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Green belt for Brownsville Mobile Home Park?


Fri, Oct 11th, 2013
Posted in Preston Government

Kerry and Nancy Soiney who have a home across the street from this mobile home park want the owner of the park to establish a green zone between the trailers and the street.

Kerry and Nancy Soiney aired their complaint at the Preston City Council’s October 7 meeting insisting that a “green belt” should be established along the Brownsville Street section (in front of about five mobile homes) of the Brownsville Mobile Home Park. The park has room for 13 mobile homes and currently has 11. Councilman David Harrison was absent.

City Administrator Joe Hoffman explained that the city had received complaints concerning several violations of city ordinances by the mobile home park. Owner Tim Johnston has dealt with most of the violations since May when city officials met with him about the violations. The main issue left is the requirement detailed in city ordinance 152.04 (A) which requires a green belt around the periphery of the manufactured home park that adjoins any residential zones. The question was asked if this would apply to the street side of the mobile home park.

The ordinance was put on the books in 1971. Kerry Soiney noted that several small lilac bushes were just planted, but they will take years to provide adequate screening of the park. The fact that individual driveways come out to the street further complicate the problem. He wants a full size green zone by the spring of next year. Soiney suggested the owner hire a landscaper. He said the driveways are poor planning and that there should be a single road into the park.

Soiney said he and his mother before him have been complaining about the mobile home park for years. He insisted it is just a visual issue. They are looking out at 40 to 50 year old trailers now. He said just think what it will look like in 20 years. After having been told nothing could be done, they found this ordinance. He offered to purchase the property in 2012, but the owner didn’t want to sell. Soiney also suggested the mobile home park should have a storm shelter, parking area, and a recreational area for children.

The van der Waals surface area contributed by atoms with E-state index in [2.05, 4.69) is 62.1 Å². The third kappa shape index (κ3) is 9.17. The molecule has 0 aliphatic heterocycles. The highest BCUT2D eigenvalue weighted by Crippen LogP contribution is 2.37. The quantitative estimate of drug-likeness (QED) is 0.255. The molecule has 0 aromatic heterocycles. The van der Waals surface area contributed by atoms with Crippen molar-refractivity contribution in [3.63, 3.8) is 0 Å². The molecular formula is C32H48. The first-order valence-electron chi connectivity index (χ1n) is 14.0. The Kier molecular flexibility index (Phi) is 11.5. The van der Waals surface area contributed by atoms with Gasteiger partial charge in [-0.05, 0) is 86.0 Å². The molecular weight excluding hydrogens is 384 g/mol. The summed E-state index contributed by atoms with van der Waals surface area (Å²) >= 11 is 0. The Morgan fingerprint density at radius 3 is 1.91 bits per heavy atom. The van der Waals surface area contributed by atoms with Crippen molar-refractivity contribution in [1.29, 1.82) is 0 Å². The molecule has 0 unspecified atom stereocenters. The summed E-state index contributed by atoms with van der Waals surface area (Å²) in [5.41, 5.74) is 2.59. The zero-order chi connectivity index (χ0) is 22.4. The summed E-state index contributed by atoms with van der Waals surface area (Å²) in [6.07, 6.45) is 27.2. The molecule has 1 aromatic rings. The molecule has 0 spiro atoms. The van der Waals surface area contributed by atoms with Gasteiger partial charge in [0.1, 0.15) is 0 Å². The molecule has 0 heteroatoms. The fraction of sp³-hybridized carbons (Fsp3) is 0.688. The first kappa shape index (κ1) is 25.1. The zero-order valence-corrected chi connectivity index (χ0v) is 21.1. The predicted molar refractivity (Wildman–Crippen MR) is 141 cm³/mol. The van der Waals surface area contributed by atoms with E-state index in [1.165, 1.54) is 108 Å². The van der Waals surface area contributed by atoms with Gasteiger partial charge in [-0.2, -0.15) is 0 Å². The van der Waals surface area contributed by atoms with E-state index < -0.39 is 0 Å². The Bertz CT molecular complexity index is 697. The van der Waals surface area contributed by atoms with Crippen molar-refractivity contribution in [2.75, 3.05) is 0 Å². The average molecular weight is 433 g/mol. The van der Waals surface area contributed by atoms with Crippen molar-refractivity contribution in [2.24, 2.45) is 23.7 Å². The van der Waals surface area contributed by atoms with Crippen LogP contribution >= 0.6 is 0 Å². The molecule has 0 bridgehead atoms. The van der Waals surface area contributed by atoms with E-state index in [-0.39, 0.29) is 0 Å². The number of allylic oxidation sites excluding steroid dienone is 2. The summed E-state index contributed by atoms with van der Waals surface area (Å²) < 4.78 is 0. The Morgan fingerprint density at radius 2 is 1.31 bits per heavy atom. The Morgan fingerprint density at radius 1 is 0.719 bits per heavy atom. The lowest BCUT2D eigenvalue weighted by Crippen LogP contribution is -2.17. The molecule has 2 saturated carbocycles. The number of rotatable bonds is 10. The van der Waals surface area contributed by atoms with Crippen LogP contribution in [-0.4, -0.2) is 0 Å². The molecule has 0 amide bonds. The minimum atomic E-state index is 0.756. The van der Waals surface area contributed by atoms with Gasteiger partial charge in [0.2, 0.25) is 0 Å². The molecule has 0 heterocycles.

Councilman Robert Maust was concerned about liability issues if tall greenery blocked the view of cars entering the street.

A 1995 ordinance doesn’t allow for individual driveways in a mobile home park. Mayor Kurt Reicks said they can’t ask that the driveways be removed now as they predated the ‘95 ordinance. The mobile home park was established in 1971 and has had several owners.

City attorney Dwight Luhmann asked if it can be effectively screened with the driveways. A motion was made and approved directing city staff to contact the owner Tim Johnston and ask him to attend one of the next two council meetings. The implication was that the young lilac plantings were not adequate.

Other Business In Brief

•Ambulance director Ryan Throckmorton said a $2,500 grant had been applied for from Agstar to purchase one Rad 57. This device allows the EMT to immediately determine the level of carbon monoxide in the blood. It also measures pulse and oxygen in the blood. One basic unit costs $3,954. A unit which includes a pediatric reusable sensor and a three year warranty would cost $5,097.

Throckmorton recommended the basic unit. The council accepted the grant and approved the purchase of the basic unit.

•A quote from Bakke Cement ($2,010) was approved to pour a concrete pad on the northeast corner of the library to divert water away from the building and keep it from coming into the council room.

•The city’s property, liability and workers compensation insurance will continue through the League of Minnesota Cities Insurance Trust. The total cost of the city’s insurance is about $70,000 annually. The council voted to not waive the tort limits as it has in the past.

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